When you think about the gayest parts of the U.S., Florida doesn’t exactly spring to mind…

But you’d be mistaken! Greater Fort Lauderdale is considered the 2nd gayest place in the U.S. (after Provincetown), in terms of LGBT+ persons per 1,000. Who’d have ever thought?

This is mostly because of the predominately gay neighborhood of Wilton Manors, which is filled with gay bars, shops, cafes and restaurants. There are clothing-optional, male-only resorts, gay saunas, and it is only 15-minutes from Sebastian Beach, the gayest section along Fort Lauderdale’s four-mile stretch of beach. Heck, just walking through the area will make you think you’ve slipped into an alternative universe where straight people are the minority and gays reign supreme.

Aside from all of the fun places to eat, drink and dance, there are many spots that pay homage to the significant cultural queer history and community of Greater Fort Lauderdale, which we feel is super important to make time for when you visit.

Here are the top 5 cultural things for LGBT+ travelers in Greater Fort Lauderdale:

1. Stonewall National Museum & Archives

It’s always important for LGBT+ travelers to pay homage to a city and region’s queer history. And Fort Lauderdale’s Stonewall National Museum & Archives is a must-visit for that exact reason. Home to one of the nation’s largest gay archives, visitors can spend hours sifting through old photos, documents and books that chronicle the progression of LGBT+ rights in the U.S.

While it is not affiliated with New York’s Stonewall Inn, it was inspired by the 1969 riots that not only inspired the gay rights movements across the U.S., but all over the world!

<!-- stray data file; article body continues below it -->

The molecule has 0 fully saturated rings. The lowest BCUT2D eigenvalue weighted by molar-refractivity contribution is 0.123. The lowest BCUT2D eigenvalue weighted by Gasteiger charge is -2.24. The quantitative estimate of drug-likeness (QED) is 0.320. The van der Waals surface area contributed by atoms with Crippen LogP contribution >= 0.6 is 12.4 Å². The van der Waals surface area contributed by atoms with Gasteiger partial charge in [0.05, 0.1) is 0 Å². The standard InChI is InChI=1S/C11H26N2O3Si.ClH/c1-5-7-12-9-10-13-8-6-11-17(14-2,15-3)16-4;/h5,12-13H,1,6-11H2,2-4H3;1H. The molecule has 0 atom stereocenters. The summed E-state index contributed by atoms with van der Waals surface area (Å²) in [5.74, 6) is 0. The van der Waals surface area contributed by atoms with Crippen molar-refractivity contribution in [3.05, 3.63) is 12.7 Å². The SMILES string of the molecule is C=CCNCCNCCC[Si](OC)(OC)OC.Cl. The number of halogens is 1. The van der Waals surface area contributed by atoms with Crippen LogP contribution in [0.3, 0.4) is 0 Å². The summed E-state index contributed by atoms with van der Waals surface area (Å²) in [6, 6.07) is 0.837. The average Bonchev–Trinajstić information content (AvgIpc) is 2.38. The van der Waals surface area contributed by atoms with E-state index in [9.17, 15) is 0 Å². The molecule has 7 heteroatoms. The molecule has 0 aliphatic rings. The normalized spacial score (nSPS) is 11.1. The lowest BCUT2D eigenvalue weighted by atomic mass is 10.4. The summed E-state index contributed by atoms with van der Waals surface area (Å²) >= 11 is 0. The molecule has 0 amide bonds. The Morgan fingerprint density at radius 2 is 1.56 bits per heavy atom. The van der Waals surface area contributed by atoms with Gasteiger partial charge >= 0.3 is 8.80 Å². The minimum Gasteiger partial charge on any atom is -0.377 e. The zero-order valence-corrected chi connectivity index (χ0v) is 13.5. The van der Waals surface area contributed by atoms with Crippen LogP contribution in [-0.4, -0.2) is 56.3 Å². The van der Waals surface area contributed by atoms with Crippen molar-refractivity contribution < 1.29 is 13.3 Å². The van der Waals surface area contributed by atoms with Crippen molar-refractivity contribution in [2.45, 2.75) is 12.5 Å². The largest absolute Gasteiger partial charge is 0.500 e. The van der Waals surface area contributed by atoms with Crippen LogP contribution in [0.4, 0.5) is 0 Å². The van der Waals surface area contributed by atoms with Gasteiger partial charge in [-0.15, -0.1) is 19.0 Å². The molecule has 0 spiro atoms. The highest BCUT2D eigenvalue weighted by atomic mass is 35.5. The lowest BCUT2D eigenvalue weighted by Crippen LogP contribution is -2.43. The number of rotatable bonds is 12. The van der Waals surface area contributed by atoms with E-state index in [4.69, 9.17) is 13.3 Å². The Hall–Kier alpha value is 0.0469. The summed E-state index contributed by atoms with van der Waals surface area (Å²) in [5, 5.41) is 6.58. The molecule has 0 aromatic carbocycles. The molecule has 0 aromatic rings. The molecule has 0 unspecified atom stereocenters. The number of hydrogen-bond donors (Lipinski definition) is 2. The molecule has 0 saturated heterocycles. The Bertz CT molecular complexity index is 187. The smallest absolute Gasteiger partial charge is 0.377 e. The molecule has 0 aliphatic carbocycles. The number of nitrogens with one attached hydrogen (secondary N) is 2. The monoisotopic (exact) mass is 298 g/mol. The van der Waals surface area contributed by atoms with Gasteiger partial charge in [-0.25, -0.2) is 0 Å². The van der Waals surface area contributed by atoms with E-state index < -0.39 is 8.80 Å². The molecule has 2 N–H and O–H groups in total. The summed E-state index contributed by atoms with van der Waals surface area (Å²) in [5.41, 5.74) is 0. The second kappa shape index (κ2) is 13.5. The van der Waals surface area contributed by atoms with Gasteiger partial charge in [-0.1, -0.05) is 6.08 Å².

Based in downtown Fort Lauderdale not far from the gay centric neighborhood of Wilton Manors, the museum is a fantastic way to fill a day. They run several exhibitions throughout the year, each one shedding light on aspects of gay life. Whether it be queer artworks, intersectionality within the LGBT+ community, the history of gay clubs or love letters exchanged between gay couples pre-legislation.  

There is also a library with over 28,000 volumes of books (we can practically hear our inner book nerds squealing). There is a range of fiction, non-fiction, and art books to pick up and flip through. Visitors can pop into the library and read the books, but you’ll need a membership to check anything out. While we sadly couldn’t join (due to our short stay in the area), we enjoyed taking a few moments to sit in a corner and browse through some gay classics.

The museum and library are free to visit, but as it is entirely run by volunteers, visitors are encouraged to donate what they can.

2. World AIDS Museum

Florida was one of the worst affected parts of the U.S. during the height of the HIV/AIDS epidemic (alongside New York and San Francisco). The World AIDS Museum was set up to shed light on the history and impact of a disease that took the lives of over 700,000 people in the U.S.

It’s difficult for younger generations to imagine how bad the stigma around HIV/AIDS was back when it first appeared. In a world with PrEP and an increase in representation of HIV positive individuals living long and healthy lives, it’s unfathomable to imagine a time when the general public didn’t know or care about the condition. Heck, the U.S. President at the time, Ronald Regan, famously took YEARS before even acknowledging the epidemic.

Therefore museums like these are vital for remembering how hard people fought for their voices to be heard and for access to the help they needed. It features an exhibit on the timeline of AIDS, chronicling its discovery in the 1980s, up to modern day, where modern medicine has made living with HIV totally manageable, with many countries aiming to completely eradicate the condition in the near future.

The museum welcomes active participation from their visitors and local communities, with projects like HIV/AIDS Oral History, where those affected by the disease can share their stories and be featured in the museum’s video collection.

The center actively gets involved with local LGBT+ fundraisers, especially around Pride season, and provides educational seminars with world-acclaimed activists.

Visitors can also request a walking tour of the museum to gain even further insight into the history and impact of HIV/AIDS.

3. Shop at the Pride Center Flea Market